"Where/what is the 'critical' in critical finance studies?"
Held on Wednesday, 7th of June 2017
With support from the PAIS department
Bill Maurer (University of California, Irvine), Johnna Montgomerie (Goldsmiths, University of London), Nathaniel Tkacz (University of Warwick), Lauren Tooker (University of Warwick)
The roundtable brought together panellists from across disciplines to discuss the contested character of the ‘critical’ in critical finance studies. Scholars of finance are often drawn into the role of critical observer. But what does it mean to adopt a critical relation to finance? What are the theoretical and methodological challenges we face? And what are the recent developments in finance to look out for?
Philanthrocapital, infrastructure, automaticity - where are the ‘choking points’?
Bill Maurer opened the panel highlighting three recent trends in finance: The shift of investment from traditional markets to non-market based financial arrangements championed by the rise of philanthropic venture capital pushing into all kinds of new areas that were traditionally not expected to yield a return; the remodeling or reorganization of financial infrastructures: payments, clearing services, trading platforms, supply chain management and so on; and the new quality of automaticity enabled by smart contracts, potentially creating tradable shares of everyday objects. What would it mean to engage critically with such developments? Maurer suggested to think about choking points: Where are these processes fragile? Is there a way to 'unplug' finance by politicizing its strategic dependence on energy grids?Listen to the contribution by Bill Maurer: Download
Fighting finance’s opacity – technical terms, historical hangover and intersectionality
Johnna Montgomerie continued by pointing out the way that finance’s opacity, both in terms of its terminology as well as its legal contexts, builds barriers for a critique that need to be addressed. Such ‘expert knowledge’ however is only one dimension of finance’s power. Another is its historical legacy that extends into the present. For instance, the very identity of London today is built around an image of a city of commerce and age-old political privileges of City representatives in Parliament prevail. Building from an awareness of finance’s opacity and its historical legacy, so Montgomerie, it is important for the critical project to start thinking about the intersectionality of contemporary finance and its power to produce the economy in gendered and racialized ways.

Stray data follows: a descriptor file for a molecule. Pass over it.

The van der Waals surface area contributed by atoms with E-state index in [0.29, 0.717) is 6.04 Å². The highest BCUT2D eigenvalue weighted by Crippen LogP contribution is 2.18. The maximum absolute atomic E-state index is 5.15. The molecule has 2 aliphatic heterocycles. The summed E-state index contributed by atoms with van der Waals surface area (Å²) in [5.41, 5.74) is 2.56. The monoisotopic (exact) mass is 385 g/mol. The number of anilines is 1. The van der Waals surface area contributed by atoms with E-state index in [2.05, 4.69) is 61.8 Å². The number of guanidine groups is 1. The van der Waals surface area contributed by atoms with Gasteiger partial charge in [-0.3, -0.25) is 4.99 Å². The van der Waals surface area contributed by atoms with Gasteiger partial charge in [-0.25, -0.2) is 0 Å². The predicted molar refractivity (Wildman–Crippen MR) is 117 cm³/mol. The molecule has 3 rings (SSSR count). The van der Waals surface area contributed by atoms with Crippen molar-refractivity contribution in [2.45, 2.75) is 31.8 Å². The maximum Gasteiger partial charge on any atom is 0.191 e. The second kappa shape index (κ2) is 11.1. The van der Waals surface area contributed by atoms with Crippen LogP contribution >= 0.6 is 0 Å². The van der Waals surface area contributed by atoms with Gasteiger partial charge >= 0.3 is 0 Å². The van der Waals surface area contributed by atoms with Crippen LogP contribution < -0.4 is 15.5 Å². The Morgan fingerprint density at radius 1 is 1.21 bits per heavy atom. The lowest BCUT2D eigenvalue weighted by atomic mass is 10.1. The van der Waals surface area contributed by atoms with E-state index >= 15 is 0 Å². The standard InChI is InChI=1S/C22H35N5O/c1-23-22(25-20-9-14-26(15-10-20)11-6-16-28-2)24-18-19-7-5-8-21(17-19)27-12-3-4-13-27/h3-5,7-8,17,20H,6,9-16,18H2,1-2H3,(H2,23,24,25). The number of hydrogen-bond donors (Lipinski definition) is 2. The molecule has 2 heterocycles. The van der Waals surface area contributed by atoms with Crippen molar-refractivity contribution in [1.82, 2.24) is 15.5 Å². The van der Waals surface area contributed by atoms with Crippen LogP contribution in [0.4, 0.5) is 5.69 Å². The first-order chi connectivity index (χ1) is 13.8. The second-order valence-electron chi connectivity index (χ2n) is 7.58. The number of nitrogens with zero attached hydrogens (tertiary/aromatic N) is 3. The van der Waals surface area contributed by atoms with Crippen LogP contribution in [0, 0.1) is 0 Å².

Listen to the contribution by Johnna Montgomerie:Download
Critique of financial devices - behaviourist interfaces and designed experience
Nathaniel Tkacz observed an inversion of the relationship between Political Economy and Media Studies whereby critical issues are gradually migrating from Political Economy terrain - labour conditions, ownership structures, etc. - to Media Studies and recent problematics of a technological mediation of economies. Tkacz illustrated, for instance, how the design of retail monetary applications is inspired by a behavioral economics model that does not expect rational-calculating economic subjects anymore. Rather consumers are approached as irrational subjects, whose preferences need to be constantly mapped through processes of perpetual data feedback. The business of finance is seen to be, at least partly, the design and creation of ‘user experiences’. What do we make of such trends? A critical approach, Tkacz suggests, needs to raise awareness of such relatively new dynamics entering the industry, and build an understanding of what they do. What kind of experiences are designed and to what financial purposes?
Going to uncomfortable places: Redemptive critique and ordinary agency
Lauren Tooker began by addressing the problematic of developing a reflexive critique of finance. While we might want to move beyond a form of critique that assigns the academic a seemingly objective view on finance from above, it is often hard to take on a more reflexive position, because it forces us to engage with the uncomfortable contradictions and ambiguities in the field. Financial resistance movements can be confronted by problems of gender and race; neoliberal imaginaries sometimes yield surprising democratic politics. To develop a sensitivity to such counter intuitive findings, Tooker suggests moving away from a ‘hermeneutics of suspicion’ towards more reflexive forms of ‘redemptive critique’. The challenge to build such a situated approach relates to a second challenge highlighted by Tooker - to conceive of ordinary agency. Despite the recent (re-)turn to the everyday in IPE, ordinary agency is often not taken seriously. The challenge is an approach that allows us to think with and alongside people, rather than for them. Finally, Tooker suggested a need to move from the apparent divide between ‘high’ and ‘low’ finance to focus on the porous interface between public and private, so as to ask critical political questions of finance.